5 Min Read
* Cyclical stocks look expensive after rally
* Defensive sectors attract ETF money-Markit
* Healthcare among top earnings season performers
By Tricia Wright
LONDON, Feb 22 (Reuters) - European equity markets are starting to plateau and investors keen to milk further gains are switching into stocks better suited to a low growth environment.
Citigroup's keenly-watched U.S. Economic Surprise Indicator (CESI) has turned negative, a historical harbinger for outperformance of so-called defensive sectors such as healthcare and food and beverages, which are traditionally more reliable in terms of earnings and dividends.
The rally of around 24 percent seen in European equities over the eight months to a January peak, bolstered by the European Central Bank's promise to defend the euro, has left stocks that are highly geared to the economic cycle expensive.
The real estate and retail sectors, for example, are trading on 12-month forward price/earnings ratios of 18 times and 14 times respectively, compared with the market average of 12 times, according to Thomson Reuters data.
Meanwhile, deteriorating confidence in euro zone growth, political worries surrounding Spain and Italy and fears the U.S. Federal Reserve could prematurely wind down its asset purchase programme have seen stock markets drift back in past weeks.
Normally this might cause a rotation out of stocks altogether. But in a climate of low interest rates and below-inflation bond yields, equities retain the edge over other asset classes. So investors are turning to defensive stocks.
"We think that one should be looking over the next two-to-three months for consolidation in the markets ... (and for them) to have less of the cyclical weight and more of the defensive weight," JPMorgan analyst Mislav Matejka said.
JPMorgan recently moved its rating for cyclicals to "underweight" versus defensives, highlighting that during market pauses, pharmaceuticals and consumer staples tend to shine.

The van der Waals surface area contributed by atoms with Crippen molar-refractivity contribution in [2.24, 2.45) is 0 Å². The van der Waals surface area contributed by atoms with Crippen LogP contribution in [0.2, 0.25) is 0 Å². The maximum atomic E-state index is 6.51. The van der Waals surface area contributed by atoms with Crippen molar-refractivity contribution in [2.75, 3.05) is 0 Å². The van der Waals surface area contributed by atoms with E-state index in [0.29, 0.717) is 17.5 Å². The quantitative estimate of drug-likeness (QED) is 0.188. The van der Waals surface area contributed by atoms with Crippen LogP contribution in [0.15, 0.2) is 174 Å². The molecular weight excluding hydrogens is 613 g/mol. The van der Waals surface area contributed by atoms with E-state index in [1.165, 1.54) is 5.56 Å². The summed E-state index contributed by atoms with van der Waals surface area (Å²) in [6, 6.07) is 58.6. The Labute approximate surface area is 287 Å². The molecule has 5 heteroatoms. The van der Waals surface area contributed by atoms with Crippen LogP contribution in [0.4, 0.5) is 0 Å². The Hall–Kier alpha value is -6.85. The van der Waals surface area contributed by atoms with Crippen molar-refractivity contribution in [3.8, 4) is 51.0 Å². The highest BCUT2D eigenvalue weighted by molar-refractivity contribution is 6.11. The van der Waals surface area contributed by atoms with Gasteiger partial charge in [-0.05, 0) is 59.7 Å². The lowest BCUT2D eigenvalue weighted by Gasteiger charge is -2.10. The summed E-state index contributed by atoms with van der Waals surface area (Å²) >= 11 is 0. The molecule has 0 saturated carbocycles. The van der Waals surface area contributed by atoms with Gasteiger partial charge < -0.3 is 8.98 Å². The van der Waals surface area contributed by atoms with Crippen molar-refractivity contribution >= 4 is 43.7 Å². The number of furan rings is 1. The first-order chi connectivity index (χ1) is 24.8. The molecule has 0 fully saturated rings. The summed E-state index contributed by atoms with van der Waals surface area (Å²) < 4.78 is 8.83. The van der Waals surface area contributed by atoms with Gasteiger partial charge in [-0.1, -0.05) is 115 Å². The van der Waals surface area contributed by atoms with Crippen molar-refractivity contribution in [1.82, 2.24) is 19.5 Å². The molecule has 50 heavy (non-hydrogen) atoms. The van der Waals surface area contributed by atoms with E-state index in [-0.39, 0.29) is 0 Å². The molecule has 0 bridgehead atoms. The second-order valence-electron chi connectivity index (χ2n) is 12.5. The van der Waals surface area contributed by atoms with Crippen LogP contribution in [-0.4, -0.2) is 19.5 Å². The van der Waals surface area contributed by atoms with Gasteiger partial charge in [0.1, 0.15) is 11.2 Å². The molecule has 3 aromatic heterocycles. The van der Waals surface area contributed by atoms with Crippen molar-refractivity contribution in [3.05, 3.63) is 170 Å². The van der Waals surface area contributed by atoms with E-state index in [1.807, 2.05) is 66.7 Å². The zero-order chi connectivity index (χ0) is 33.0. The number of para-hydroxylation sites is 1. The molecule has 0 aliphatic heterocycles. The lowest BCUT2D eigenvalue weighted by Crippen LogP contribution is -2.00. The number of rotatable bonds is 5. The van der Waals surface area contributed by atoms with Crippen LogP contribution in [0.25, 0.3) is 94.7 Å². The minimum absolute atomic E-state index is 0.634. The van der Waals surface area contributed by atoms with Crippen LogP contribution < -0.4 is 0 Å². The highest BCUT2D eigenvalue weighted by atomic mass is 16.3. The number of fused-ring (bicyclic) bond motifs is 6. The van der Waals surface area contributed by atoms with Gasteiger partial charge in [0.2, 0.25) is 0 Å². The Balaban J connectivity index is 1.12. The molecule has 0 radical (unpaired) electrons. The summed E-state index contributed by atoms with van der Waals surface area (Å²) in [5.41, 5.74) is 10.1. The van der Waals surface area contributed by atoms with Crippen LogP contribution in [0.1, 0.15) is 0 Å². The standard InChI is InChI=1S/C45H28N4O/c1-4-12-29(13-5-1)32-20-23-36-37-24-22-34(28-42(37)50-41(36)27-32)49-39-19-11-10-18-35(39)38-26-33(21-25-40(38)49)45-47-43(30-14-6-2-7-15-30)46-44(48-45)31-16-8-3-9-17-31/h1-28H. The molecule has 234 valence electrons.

Its research shows that a move below zero on the CESI has, on the last five occasions, seen underperformance of European cyclicals against defensives during the following three months - by 4 percent on average.
Investors have started to shift that way this month, despite the already relatively expensive valuations.
Europe-focused exchange-traded funds covering defensive sectors saw net inflows of $39.2 million from Feb. 1-17, having suffered outflows in January, with the biggest boost coming from healthcare tracking products, according to data firm Markit.
Cyclical sectors, over the same period, saw net outflows of $186 million after attracting money in January.
"Before the economic situation starts to improve clearly in Europe, it will take time for the cyclicals to really do much better," Fabrice Theveneau, head of equity research at Societe Generale said.
Societe Generale is keen on pharmaceuticals, anticipating a modest rebound buoyed in part by their strong emerging market exposure.
True to form, at around half time in the European earnings season, defensives are among the top performers, led by healthcare.
In a sign this earnings superiority will continue, European healthcare and consumer staples sectors sit on implied 10-year EPS compound annual growth rates of 3.8 and 6.3, heralding better prospects of increased earnings against the STOXX Europe 600 on 2.4, Thomson Reuters data showed.
Citi European equity strategist Jonathan Stubbs described 'defensive growth', or firms with proven track records in times of broad economic and profit distress and which are growing faster than the market, as an "earnings call option".
A call option profile has 'limited' risk of falls but 'unlimited' potential for gains, and so defensive growth fits this billing.
Stubbs said that in 2008/2009, when market earnings halved from peak to trough, those for defensive growth firms fell less than 20 percent.
Citi is "overweight" healthcare, in which Sanofi, Bayer and Novartis are key picks, and food & beverages stocks, among which it likes Anheuser-Busch InBev and Danone.
"To chase cyclicals we'd need to believe in a strong pick-up in domestic or global growth - which we don't. Modest growth is unlikely to be the launch-pad for sustained cyclical outperformance in 2013," Stubbs said.